The governments of the region – together with the private sector, the academic and scientific world and civil society – will discuss how to transform food systems, generate prosperous rural societies and a sustainable and resilient agriculture postCOVID19 climate.
Transforming food systems so that everyone can have access to healthy diets; moving hand in hand towards prosperous and inclusive rural societies; building sustainable and climate-resilient agriculture. These are the three priorities that the Food and Agriculture Organization of the United Nations (FAO) proposed today to its member countries, during the opening of the 36th FAO Regional Conference. The Regional Conference, which will last from October 19 to 21, and has Nicaragua as this year’s host country, is the highest governing body of FAO in the region: there, the Organization reports on its actions and the countries establish FAO’s priorities for the next two years.
“This conference is a unique opportunity for all countries to promote a great transformation of their food, agriculture, fishing, livestock and forestry. It is time to promote innovation, and to trace the path that will help us rebuild and transform to face the impacts of the COVID-19 pandemic”, said the FAO’s Regional Representative, Julio Berdegué.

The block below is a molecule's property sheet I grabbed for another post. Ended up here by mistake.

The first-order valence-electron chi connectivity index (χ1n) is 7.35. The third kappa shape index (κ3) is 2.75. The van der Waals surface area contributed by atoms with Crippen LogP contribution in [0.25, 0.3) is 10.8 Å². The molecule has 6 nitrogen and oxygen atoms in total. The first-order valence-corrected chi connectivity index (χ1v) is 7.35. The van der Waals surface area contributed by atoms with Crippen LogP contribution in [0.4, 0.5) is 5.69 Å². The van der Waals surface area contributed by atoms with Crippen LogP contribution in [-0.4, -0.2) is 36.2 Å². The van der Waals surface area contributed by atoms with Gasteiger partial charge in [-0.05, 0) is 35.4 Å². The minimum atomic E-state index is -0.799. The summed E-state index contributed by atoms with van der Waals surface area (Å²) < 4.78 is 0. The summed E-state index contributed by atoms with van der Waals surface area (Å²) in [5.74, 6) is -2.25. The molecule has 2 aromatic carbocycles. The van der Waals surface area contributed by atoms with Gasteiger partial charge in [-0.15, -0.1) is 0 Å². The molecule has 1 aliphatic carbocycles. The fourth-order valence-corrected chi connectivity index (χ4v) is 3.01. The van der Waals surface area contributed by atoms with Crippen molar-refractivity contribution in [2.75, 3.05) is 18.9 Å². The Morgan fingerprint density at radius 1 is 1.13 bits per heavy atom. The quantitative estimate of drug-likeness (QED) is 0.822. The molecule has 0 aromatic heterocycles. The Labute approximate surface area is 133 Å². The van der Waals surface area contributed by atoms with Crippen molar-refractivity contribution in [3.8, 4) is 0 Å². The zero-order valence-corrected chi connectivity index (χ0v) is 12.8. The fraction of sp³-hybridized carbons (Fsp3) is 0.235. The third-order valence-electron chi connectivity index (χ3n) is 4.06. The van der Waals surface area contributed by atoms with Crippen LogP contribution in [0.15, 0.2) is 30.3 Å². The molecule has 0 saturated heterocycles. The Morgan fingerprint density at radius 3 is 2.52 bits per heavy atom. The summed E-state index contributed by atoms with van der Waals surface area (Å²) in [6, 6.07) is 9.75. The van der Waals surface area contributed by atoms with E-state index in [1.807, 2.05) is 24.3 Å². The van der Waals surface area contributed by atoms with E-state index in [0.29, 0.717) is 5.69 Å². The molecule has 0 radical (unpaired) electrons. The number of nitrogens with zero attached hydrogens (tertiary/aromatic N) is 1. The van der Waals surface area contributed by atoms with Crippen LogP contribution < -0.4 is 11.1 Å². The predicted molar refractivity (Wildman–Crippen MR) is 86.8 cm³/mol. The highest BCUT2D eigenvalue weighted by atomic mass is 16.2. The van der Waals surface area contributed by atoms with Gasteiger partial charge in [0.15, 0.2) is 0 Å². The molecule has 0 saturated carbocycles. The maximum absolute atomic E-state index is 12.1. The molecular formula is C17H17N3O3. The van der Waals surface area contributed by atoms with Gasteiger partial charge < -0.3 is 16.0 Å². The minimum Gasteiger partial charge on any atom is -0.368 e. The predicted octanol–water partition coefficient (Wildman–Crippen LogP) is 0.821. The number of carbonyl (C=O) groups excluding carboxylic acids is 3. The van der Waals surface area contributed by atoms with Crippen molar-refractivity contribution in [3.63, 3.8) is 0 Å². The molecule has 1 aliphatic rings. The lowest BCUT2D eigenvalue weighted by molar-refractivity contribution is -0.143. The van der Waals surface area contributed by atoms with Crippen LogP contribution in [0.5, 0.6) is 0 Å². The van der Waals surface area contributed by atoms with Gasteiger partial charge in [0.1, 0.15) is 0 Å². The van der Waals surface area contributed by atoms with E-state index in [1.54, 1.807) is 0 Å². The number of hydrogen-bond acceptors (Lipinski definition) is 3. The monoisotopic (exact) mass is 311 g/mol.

Halting the rise of malnutrition According to FAO, before the pandemic, hunger in the region affected 47 million people; overweight and obesity affected 60% of adults, and 50% of the rural population lived in poverty.
This situation can be drastically worsened by the pandemic, and requires transforming food systems in order to provide healthy diets for all.
“We must improve the way we produce, distribute and consume food so that everyone can have access to healthy diets”, Berdegué explained. A new rural world Advancing hand in hand to achieve prosperous and inclusive rural societies requires encouraging and supporting the emergence of new economic activities in the countryside, which offer greater and better development opportunities to rural communities, reducing the current gaps in wellbeing with regard to cities.
This implies making agriculture more efficient and productive and improving trade and access to markets. In addition, FAO emphasizes the need to accelerate the digitization of agriculture and the rural world, taking steps to make this an inclusive process, leaving no one behind.
“With better Internet services, information and telecommunications technologies, a transition to digital agriculture and digital rural societies can be achieved, one that stimulates the development of new economic opportunities in our region’s lagging territories,” said FAO’s Regional Representative.